Empirical Evidence on the Cost of Adjustment and Dynamic Labour Demand
In this paper the author examines whether there is significant evidence of the effect of adjustment costs on Canadian labour demand. This is an important question, as sluggish adjustment of labour demand resulting from significant adjustment costs may be one factor that could help explain some of the unemployment persistence found in Canadian data.
The author uses a linear-quadratic model and attempts to estimate the relative adjustment costs of labour demand as well as its rate of adjustment towards long-run equilibrium. In contrast to others who have examined the dynamic behaviour of labour demand, the author estimates the structural parameters using the Euler equation and employs a limited-information approach that does not require an explicit solution for the model's control variables in terms of the forcing processes.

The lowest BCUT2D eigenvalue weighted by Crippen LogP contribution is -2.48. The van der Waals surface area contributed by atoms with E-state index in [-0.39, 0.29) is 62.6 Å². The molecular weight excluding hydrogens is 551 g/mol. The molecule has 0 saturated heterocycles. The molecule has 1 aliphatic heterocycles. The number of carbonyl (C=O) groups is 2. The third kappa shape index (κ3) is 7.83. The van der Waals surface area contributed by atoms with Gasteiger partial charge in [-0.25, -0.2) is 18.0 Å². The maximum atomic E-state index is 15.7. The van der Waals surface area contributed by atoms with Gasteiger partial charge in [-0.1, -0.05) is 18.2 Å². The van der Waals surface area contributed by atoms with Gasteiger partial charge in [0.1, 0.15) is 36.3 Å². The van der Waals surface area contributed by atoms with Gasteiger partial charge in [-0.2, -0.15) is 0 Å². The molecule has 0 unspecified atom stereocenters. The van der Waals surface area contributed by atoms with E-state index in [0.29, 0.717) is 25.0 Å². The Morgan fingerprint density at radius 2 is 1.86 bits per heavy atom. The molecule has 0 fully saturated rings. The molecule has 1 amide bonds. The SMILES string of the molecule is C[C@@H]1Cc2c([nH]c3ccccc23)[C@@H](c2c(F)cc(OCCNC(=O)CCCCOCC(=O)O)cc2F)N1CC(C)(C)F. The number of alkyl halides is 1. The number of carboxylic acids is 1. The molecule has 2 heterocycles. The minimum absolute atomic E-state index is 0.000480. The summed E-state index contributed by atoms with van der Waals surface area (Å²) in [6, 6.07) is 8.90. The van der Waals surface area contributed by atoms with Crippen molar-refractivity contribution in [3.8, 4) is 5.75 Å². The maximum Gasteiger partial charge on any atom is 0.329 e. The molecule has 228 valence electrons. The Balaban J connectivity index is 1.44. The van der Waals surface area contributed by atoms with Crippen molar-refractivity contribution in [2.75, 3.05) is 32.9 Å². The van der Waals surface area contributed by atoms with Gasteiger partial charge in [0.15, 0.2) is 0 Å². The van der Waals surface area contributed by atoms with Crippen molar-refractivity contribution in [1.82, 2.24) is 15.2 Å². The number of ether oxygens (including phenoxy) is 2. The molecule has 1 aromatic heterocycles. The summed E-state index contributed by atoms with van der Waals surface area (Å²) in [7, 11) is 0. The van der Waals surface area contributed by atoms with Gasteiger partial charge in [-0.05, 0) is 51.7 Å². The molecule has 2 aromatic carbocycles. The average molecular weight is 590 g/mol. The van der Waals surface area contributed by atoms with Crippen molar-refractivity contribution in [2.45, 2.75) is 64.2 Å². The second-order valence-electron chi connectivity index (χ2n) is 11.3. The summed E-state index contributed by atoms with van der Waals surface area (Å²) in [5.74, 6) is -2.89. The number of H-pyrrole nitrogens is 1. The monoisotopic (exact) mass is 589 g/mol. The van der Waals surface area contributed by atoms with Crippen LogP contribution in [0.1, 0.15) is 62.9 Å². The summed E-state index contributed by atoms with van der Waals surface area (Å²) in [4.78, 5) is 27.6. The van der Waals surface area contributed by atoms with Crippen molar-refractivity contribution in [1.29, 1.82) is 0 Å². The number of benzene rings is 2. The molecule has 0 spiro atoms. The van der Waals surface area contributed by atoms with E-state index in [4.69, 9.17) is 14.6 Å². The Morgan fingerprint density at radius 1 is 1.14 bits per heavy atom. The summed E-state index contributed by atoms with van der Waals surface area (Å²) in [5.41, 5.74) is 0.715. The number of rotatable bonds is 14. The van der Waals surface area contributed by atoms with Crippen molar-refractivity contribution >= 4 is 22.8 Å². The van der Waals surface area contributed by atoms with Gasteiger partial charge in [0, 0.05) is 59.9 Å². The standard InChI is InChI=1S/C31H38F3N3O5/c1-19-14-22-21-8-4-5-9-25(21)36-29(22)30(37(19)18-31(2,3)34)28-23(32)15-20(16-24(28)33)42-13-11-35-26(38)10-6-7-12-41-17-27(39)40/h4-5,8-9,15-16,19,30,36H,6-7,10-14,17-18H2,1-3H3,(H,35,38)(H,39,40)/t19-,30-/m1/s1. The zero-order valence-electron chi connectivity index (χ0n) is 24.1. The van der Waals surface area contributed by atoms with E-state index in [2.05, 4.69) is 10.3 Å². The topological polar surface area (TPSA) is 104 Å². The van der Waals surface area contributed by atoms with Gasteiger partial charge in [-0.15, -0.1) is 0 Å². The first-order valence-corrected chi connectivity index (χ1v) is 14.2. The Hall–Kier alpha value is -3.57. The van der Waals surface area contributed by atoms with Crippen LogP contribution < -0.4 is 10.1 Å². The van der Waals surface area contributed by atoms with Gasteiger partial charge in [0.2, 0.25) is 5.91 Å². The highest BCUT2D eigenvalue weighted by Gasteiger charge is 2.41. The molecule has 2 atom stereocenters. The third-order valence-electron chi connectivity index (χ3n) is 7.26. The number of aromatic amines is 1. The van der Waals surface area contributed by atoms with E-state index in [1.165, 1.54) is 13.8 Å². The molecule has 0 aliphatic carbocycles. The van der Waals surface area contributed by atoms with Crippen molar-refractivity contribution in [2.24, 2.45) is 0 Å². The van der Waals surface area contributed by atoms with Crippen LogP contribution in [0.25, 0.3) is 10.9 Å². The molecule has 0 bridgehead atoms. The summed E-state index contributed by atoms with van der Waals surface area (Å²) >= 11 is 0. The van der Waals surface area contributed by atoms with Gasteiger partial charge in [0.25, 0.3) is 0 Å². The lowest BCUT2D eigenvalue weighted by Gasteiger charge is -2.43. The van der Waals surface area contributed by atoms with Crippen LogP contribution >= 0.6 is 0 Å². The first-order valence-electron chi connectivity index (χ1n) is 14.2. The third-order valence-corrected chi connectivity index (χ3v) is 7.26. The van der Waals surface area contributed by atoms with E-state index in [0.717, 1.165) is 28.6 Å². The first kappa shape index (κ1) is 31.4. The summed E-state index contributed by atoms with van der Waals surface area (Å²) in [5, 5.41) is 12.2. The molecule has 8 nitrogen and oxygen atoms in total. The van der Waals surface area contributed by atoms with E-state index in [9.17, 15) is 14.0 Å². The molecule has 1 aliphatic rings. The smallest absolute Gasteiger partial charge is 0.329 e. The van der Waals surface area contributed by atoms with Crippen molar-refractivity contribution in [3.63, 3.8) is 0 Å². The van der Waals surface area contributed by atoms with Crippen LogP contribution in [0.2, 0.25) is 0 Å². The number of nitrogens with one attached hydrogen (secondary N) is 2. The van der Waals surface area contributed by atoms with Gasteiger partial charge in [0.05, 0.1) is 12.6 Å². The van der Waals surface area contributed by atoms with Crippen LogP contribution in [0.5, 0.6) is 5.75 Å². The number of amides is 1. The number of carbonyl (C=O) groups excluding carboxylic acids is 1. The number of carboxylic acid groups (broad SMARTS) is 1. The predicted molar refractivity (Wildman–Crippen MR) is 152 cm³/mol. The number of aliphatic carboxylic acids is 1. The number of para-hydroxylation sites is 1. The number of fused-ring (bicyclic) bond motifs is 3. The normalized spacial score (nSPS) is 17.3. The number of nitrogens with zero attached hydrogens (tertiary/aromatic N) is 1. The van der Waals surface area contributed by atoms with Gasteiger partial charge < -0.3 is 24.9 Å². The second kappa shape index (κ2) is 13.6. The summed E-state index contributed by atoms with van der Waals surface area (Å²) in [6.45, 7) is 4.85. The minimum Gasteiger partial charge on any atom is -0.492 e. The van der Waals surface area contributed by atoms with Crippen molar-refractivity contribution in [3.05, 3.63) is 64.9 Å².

The empirical estimates imply that adjustment costs are about four times more important than disequilibrium costs and that it takes over three and a half years for 90 per cent of labour demand adjustment to be completed. Therefore the author concludes that significant adjustment costs are an important feature of Canadian labour demand and that sluggishness due to these costs may be one explanatory factor in unemployment persistence.